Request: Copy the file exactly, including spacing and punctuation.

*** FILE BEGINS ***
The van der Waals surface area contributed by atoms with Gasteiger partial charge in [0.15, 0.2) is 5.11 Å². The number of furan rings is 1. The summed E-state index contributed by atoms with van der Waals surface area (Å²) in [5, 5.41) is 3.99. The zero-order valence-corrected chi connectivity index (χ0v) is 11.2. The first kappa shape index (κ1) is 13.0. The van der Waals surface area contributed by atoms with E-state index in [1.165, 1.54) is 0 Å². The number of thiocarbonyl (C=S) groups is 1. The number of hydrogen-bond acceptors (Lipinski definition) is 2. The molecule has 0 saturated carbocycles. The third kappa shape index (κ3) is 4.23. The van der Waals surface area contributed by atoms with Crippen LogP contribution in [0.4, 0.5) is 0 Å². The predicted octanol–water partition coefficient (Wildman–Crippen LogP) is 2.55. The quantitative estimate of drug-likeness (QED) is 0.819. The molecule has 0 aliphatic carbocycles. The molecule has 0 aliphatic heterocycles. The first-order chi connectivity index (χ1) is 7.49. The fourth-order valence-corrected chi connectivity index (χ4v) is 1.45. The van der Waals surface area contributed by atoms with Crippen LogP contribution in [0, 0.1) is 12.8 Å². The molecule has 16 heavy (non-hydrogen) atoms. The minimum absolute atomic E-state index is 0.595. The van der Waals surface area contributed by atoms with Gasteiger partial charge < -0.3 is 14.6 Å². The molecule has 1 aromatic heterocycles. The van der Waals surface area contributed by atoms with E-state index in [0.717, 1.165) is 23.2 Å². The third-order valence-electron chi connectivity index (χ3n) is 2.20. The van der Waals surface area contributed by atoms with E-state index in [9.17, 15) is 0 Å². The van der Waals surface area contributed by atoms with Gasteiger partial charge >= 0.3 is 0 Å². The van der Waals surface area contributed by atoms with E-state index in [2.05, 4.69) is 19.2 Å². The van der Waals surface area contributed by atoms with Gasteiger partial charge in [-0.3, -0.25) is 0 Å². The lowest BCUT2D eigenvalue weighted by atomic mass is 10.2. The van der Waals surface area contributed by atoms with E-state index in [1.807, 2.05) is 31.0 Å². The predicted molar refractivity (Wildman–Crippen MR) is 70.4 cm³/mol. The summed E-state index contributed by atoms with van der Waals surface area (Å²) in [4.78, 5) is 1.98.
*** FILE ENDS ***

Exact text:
The van der Waals surface area contributed by atoms with Gasteiger partial charge in [0.15, 0.2) is 5.11 Å². The number of furan rings is 1. The summed E-state index contributed by atoms with van der Waals surface area (Å²) in [5, 5.41) is 3.99. The zero-order valence-corrected chi connectivity index (χ0v) is 11.2. The first kappa shape index (κ1) is 13.0. The van der Waals surface area contributed by atoms with E-state index in [1.165, 1.54) is 0 Å². The number of thiocarbonyl (C=S) groups is 1. The number of hydrogen-bond acceptors (Lipinski definition) is 2. The molecule has 0 saturated carbocycles. The third kappa shape index (κ3) is 4.23. The van der Waals surface area contributed by atoms with Crippen LogP contribution in [0.4, 0.5) is 0 Å². The predicted octanol–water partition coefficient (Wildman–Crippen LogP) is 2.55. The quantitative estimate of drug-likeness (QED) is 0.819. The molecule has 0 aliphatic carbocycles. The molecule has 0 aliphatic heterocycles. The first-order chi connectivity index (χ1) is 7.49. The fourth-order valence-corrected chi connectivity index (χ4v) is 1.45. The van der Waals surface area contributed by atoms with Crippen LogP contribution in [0, 0.1) is 12.8 Å². The molecule has 16 heavy (non-hydrogen) atoms. The minimum absolute atomic E-state index is 0.595. The van der Waals surface area contributed by atoms with Gasteiger partial charge < -0.3 is 14.6 Å². The molecule has 1 aromatic heterocycles. The van der Waals surface area contributed by atoms with E-state index in [0.717, 1.165) is 23.2 Å². The third-order valence-electron chi connectivity index (χ3n) is 2.20. The van der Waals surface area contributed by atoms with E-state index in [9.17, 15) is 0 Å². The van der Waals surface area contributed by atoms with Gasteiger partial charge >= 0.3 is 0 Å². The van der Waals surface area contributed by atoms with E-state index in [2.05, 4.69) is 19.2 Å². The van der Waals surface area contributed by atoms with Gasteiger partial charge in [-0.3, -0.25) is 0 Å². The lowest BCUT2D eigenvalue weighted by atomic mass is 10.2. The van der Waals surface area contributed by atoms with E-state index in [1.807, 2.05) is 31.0 Å². The predicted molar refractivity (Wildman–Crippen MR) is 70.4 cm³/mol. The summed E-state index contributed by atoms with van der Waals surface area (Å²) in [4.78, 5) is 1.98.